Alaskans comment on EPA's Bristol Bay mining study

ANCHORAGE — Alaskans alternately thanked the Environmental Protection Agency or told its representatives to back off Monday night at a hearing on the federal agency’s draft study of the effects of large-scale mining on the headwaters of Bristol Bay.


The study released last month was conducted at the request of a half dozen Alaska Native entities that asked the EPA to veto large-scale mining in the region because of its harmful effect on fish habitat, especially the salmon that return to freshwater rivers and streams to breed each year.

The draft study concluded that large-scale mining would have significant negative impacts on fish habitat even without a major problem such as the failure of a dam holding mine tailings. It added fuel to the bitter debate waged in the state over development of the Pebble prospect, which carries the potential of producing 80.6 billion pounds of copper, 107.4 million ounces of gold and 5.6 billion pounds of molybdenum, according to its owners.

The EPA study said the prospect’s low-grade ore means a mine will be economic only if conducted over a large area, and therefore, a large amount of waste material will be produced.

Under section 404(c) of the federal Clean Water Act, the EPA can prohibit the use of an area as a disposal site for fill material even before a company applies for a permit if discharge will have unacceptable adverse effects on municipal water supplies, wildlife or fish, and even if other federal agencies gave their OK.

The so-called veto authority has been used sparingly over the decades, according to the agency. The hearing Monday was for testimony on the thoroughness of the study of the potential effects.

“What we’re trying to do is make sure we get the science right,” said EPA Region 10 chief Dennis McLerran.

At risk is habitat in the vast Bristol Bay fishery, which accounts for 46 percent of the world’s wild sockeye salmon and an annual average commercial harvest between 1990 and 2010 of 27.5 million fish. That doesn’t include the sport anglers who target salmon, trout and char, or the subsistence harvest of all the species.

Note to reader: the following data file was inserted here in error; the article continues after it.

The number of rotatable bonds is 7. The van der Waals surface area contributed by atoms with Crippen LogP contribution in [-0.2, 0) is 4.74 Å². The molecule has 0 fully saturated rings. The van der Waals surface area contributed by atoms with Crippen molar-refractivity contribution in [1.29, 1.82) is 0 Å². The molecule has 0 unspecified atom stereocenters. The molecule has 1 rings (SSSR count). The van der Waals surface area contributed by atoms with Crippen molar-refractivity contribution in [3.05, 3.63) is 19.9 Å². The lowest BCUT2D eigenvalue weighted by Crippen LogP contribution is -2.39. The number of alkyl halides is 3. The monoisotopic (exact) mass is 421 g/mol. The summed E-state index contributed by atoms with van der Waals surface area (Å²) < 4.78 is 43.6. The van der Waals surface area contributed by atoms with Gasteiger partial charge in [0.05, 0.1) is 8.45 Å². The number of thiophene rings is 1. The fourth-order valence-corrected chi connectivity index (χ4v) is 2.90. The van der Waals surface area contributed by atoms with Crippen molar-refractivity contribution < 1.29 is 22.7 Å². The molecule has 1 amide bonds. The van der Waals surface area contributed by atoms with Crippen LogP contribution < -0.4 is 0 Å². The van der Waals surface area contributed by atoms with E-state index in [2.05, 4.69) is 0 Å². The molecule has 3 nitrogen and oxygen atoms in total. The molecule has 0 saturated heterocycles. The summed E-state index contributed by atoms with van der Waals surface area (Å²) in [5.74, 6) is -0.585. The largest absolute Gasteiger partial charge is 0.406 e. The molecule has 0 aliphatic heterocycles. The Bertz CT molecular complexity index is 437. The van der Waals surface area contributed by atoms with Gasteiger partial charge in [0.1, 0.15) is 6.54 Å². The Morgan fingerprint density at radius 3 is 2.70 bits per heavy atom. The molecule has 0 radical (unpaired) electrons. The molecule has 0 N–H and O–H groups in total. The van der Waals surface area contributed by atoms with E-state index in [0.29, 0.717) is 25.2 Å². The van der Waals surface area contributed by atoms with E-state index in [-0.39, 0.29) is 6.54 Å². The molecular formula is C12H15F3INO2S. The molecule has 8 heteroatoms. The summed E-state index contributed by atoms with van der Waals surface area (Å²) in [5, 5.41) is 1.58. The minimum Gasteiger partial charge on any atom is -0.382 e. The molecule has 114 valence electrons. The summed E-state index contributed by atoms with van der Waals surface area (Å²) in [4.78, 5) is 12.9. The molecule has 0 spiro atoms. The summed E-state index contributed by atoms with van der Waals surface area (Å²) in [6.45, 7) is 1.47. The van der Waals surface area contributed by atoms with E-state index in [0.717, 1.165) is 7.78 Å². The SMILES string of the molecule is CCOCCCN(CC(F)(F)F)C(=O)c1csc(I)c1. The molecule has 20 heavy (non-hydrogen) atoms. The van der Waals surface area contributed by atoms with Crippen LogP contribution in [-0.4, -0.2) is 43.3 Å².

Thomas Tilden, tribal chief for Dillingham and a commercial fisherman since 1965, said the study underestimates the importance of fish to the people of the region. It’s not just salmon, he said, but species that never reach saltwater, such as grayling, pike, whitefish and suckers.

“Fish is who we are,” he said. “That is our economy.”

But others at the meeting said they resented the EPA presence as an overreach of federal authority and an attack on state sovereignty. The Pebble prospect is on state land designated for mineral exploration.

John Sturgeon of Anchorage said it was unfair of the EPA to thwart the state permitting process that would allow mine developers to explain how they could extract minerals without harming the watershed.

State Rep. Charisse Millett, R-Anchorage, said the EPA actions are precedent setting and would scare off potential investors in the state.

Abe Williams, president of Paug-Vik Corp., a Native shareholder corporation based in Naknek, which has land adjacent to the Pebble prospect, said mining represents jobs in villages that are losing residents. He called for a longer comment period on the study and a dialogue on the mine’s effects.

“Do not extinguish Native people’s opportunities through fear and emotion,” he said.

Comments on the study will be accepted until July 23.


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